Warburtons and Cigi partner to develop new pulse flour-based baked goods

By Vince Bamford contact

- Last updated on GMT

Red lentils are among ingredients being studied. Pic: © iStock/Redphotographer
Red lentils are among ingredients being studied. Pic: © iStock/Redphotographer

Related tags: Starch, Food, Bread

Top-selling UK bread brand Warburtons has partnered with the Canadian International Grains Institute (Cigi) in a research project designed to increase the use of pulse-based flours.

Pulse flour can lead to products higher in protein and fiber, and lower in gluten and carbohydrates, believes Warburtons, which has already undertaken preliminary research on the subject with Cigi.

This new research underlines the increasing popularity of new and innovative bakery products among consumers​,” said Warburtons Canadian Program Manager Adam Dyck.

Cigi, an independent not-for-profit market development institute, has also collaborated with the pulse industry over the past decade to study the functionality and application of pulse flours.

Link to end consumer

By working with Warburtons as a commercial partner on this project, there is a direct link to an end customer​,” said Cigi CEO JoAnne Buth. “It signifies the potential of pulses to the food industry as ingredients with nutritional benefits that can contribute to improved health and well-being of consumers​.”

Among the key objectives of the project is development of a database that, together with research findings, will be shared with pulse breeders, seed companies, growers, pulse processors and the food industry (see box-out below). 

Saskatchewan Pulse Growers (SPG) is the primary funder, and has provided $1.8m for the new three-year project.

Inclusion of pulse ingredients into baked foods helps address consumer interest in choosing nutritional ingredients in the foods they eat​,” said SPG executive director Carl Potts. “This project also addresses market diversification which is an important focus for SPG​.”

Warburtons is contributing $680,000 as well as funds for the purchase of a pilot-scale fermentation tank at Cigi. Further funding is coming from the governments of Canada and Manitoba through the Grain Innovation Hub, Western Grains Research Foundation and Manitoba Pulse & Soybean Growers.

Pulse flour project objectives:

Development of a pulse database

The database will include a summary of new and existing information on pulses of greatest interest to the food industry (yellow peas, red and green lentils, chickpeas and navy beans), including effects of genotype and environment, milling and pre- and post-milling processing, particle size and storage on compositional, functional and flavor properties. The pulse database will be available for use across the food industry and housed on the SPG website.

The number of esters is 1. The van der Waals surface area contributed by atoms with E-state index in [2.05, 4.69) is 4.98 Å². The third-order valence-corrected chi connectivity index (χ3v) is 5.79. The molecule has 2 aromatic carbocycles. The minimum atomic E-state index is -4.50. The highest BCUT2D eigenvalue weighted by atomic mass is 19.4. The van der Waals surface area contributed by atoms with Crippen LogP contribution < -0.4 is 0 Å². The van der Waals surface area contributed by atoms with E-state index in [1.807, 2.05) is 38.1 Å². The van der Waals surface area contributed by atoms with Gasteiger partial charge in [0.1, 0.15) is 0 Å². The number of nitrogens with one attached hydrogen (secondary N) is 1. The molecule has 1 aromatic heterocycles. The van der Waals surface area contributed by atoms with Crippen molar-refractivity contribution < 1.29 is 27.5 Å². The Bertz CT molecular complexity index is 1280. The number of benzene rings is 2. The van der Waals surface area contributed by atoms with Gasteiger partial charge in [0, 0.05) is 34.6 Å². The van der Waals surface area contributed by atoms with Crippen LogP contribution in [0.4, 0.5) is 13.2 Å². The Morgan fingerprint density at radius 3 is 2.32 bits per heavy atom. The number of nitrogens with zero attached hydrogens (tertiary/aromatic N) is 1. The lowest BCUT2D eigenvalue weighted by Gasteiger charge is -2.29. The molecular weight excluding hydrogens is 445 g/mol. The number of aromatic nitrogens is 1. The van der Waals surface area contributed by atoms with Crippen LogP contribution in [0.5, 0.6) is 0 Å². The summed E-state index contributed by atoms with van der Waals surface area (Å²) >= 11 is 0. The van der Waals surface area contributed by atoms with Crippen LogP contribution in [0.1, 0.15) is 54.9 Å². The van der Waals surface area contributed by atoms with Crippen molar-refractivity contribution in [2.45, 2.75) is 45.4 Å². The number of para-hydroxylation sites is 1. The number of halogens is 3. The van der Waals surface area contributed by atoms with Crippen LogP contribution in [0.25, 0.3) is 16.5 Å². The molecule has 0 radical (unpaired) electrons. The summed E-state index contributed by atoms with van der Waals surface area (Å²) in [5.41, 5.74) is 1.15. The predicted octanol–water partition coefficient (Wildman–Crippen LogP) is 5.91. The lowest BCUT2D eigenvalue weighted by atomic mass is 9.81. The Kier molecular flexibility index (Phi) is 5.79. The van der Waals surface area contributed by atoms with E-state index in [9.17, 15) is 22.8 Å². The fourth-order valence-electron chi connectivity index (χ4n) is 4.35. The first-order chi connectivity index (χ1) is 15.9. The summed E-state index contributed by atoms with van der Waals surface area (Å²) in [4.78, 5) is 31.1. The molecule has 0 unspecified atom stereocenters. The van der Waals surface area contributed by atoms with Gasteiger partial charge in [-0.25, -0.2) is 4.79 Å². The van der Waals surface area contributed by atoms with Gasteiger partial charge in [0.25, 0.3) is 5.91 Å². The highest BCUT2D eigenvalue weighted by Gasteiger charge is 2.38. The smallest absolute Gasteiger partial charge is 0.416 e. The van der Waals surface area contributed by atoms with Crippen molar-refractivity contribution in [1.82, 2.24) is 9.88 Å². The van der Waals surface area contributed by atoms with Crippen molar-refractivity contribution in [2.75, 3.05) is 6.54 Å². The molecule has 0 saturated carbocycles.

Explore use of pre-ferment technology with pulse flours

A series of pre-ferment trials using flours milled from varying pulse types, pulse blends, particle sizes and inclusion levels will be undertaken to determine their effects on ferment dough properties, finished bread quality and FODMAP levels (FODMAPs small sugar molecules in everyday foods that may be poorly absorbed in the small intestine of some people). Trials will also be conducted to determine if bread with a clean label can be produced using pre-ferment technology and pulse flour.

Development of pulse-based bakery products that meet specific health and nutrition targets

Selected doughs from pre-ferment trials will be used in baking trials at Cigi to determine if commercial pulse flours and isolates can be used to formulate products that meet specific health and nutrition targets (high protein, high fiber, lower gluten and gluten-free, lower carbohydrates, better carbohydrates, resistant starch, lower calories and reduced FODMAPS). Other tests will evaluate effect of various pulse flour blends on flour and bread quality and impact of baking temperature on flavour of bread containing pulse flours and blends.

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1 comment

Warburtons 'thins' bread

Posted by Anna Jacobs,

Can I please beg them to do their research better before formulating new breads. I am still angry at Warburtons for recently changing the recipe for their 'gluten free thins'. I cannot now eat them at all because Warburtons have suddenly added maize to the recipe. As a non-coeliac gluten sensitive, I react just as badly to maize as to wheat - and I am not alone in this! I am now left without my favourite bread rolls to buy and am very upset about it.

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